Purple wedding invitations and accessories

At minimum, you’ll also need to include an RSVP card so that guests can respond to the invitation. RSVP cards often have a design that’s very similar to the invitation, though they do come with unique considerations of their own. (Here’s a little tip: add a little number on the back of the card that corresponds to that person’s name on the guest list, just in case they forget to include their name when they RSVP.)

But many wedding invitation packets also include things like maps to the reception, dinner menus, wedding registry information and hotel accommodations.

There’s also all the stuff that comes before the wedding—most couples send save-the-date invitations, which are typically a single sheet or postcard with just the pertinent information that goes out before the formal invitation. You may even create a design for the engagement announcement, or invitations for the wedding shower and bachelor/bachelorette parties. And when the wedding is over, the couple is naturally going to want to send out thank you cards to their guests.

So when you design a wedding invitation, you really do need to treat it like a branding kit, since you’ll have multiple components that all need to work together to create an overall theme. And that’s just what you’ll find inside—there’s also the outside packaging to consider.

Invitation Card Envelopes

A simple wedding invitation card envelope design

Unless the bride and groom went to Hogwarts and their wedding invitations are going to be delivered by a whimsical snow owl, they’re going to have to take their chances with the postal service. The invitations will need envelopes, and those envelopes should have custom elements that tie into what’s inside. Recipients should be able to look at the envelope and immediately recognize that it’s a wedding invitation and not junk mail.

Even better—they should get a sense of whose wedding it is before they even open it up (or read the return address). At the very least, the envelope should match the color scheme, but you can also create a completely custom envelope design to better integrate with the invitation.

If you don’t want to go the fully-customized route for something as disposable as an envelope, design some custom return address labels or stickers that the couple can use to seal it. This is an inexpensive way to bring a custom feeling to standard envelopes.

Don’t forget that most wedding invitation packages come with a second envelope inside so that guests can send back their RSVP cards. This is another area where custom address labels can come in handy to provide a little bit of uniqueness for an inexpensive cost.

Depending on the size, shape and amount of contents inside the wedding kit, you may have to design custom-sized envelopes or even custom packaging and presentation boxes to be able to send it all through the mail. When in doubt, check with your local post office to ensure that your custom printed envelopes and packages are mail-ready.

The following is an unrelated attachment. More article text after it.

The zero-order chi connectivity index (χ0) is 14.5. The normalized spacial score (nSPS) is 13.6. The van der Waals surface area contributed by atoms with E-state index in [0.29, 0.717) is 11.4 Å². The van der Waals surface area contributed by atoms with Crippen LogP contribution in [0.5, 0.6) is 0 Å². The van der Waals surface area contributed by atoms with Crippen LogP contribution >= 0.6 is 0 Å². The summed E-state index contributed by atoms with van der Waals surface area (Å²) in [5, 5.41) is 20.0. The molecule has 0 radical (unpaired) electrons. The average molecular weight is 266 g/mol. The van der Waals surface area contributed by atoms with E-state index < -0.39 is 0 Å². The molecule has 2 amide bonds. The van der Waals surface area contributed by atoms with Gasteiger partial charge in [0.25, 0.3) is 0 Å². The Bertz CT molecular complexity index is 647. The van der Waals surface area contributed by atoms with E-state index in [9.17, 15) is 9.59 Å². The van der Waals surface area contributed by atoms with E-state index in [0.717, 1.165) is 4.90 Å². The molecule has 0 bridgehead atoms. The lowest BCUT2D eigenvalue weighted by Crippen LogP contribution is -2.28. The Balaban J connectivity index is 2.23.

At the wedding itself

Custom Wedding Invitation Stationery

After you’ve gone through all the work of designing an entire wedding invitation kit, complete with envelopes and packaging, you might as well take it all the way and take care of all the wedding’s print design needs. The wedding ceremony and reception will also require different types of print collateral such as programs, table settings, menus and general signage.

Some couples may also want to provide some printed gifts for their guests to take home as party favors. For example, many couples have photo booths at their weddings and like to give their guests commemorative photo folders to take their photos home safely .

This is where having a brand kit mentality will really pay off. If you know ahead of time that you’re going to provide more than just wedding invitations, you can plan your design scheme accordingly so that the theme carries through in every piece.

Download and share this wedding invitation design advice

Click the image below to view it full-size.


Wedding Infographic: Wedding Invitation Design Tips

Design is all in the details…but it can be pretty hard to remember those details when you’ve seen so many of them. We’ve created this free downloadable resource for you to keep at your side while you’re working on your custom wedding invitation designs.


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This work by Company Folders, Inc. is licensed under a Creative Commons Attribution 4.0 International License.

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One final tip

As always, we encourage print designers to build a good relationship with a reputable print shop—especially when working with wedding clients. The less hoops your clients have to jump through, the less stressed they’ll be, so taking the printing off of their hands will keep them happier in the long run. And establishing a good relationship with a printer could mean more work opportunities and referrals for you.

Even if you’re designing your own invitations, visiting a print shop to learn more about customizable options is a good idea. And if you find a good print shop, then you’ll be able to recommend it to your family and friends who are getting married.

Do you have any tips for creating custom wedding invitations that you’d like to share with your fellow designers? Have any horror stories from working with wedding clients? Leave a comment below and let’s talk weddings!

Vladimir Gendelman
Author: Vladimir Gendelman

As CEO of, Vladimir is a knowledgeable authority in print marketing and graphic design for businesses. With his team of designers and experts, he helps customers put forth the best possible impression with high-quality collateral. Learn more about Vladimir’s history and experience, and connect with him on Twitter.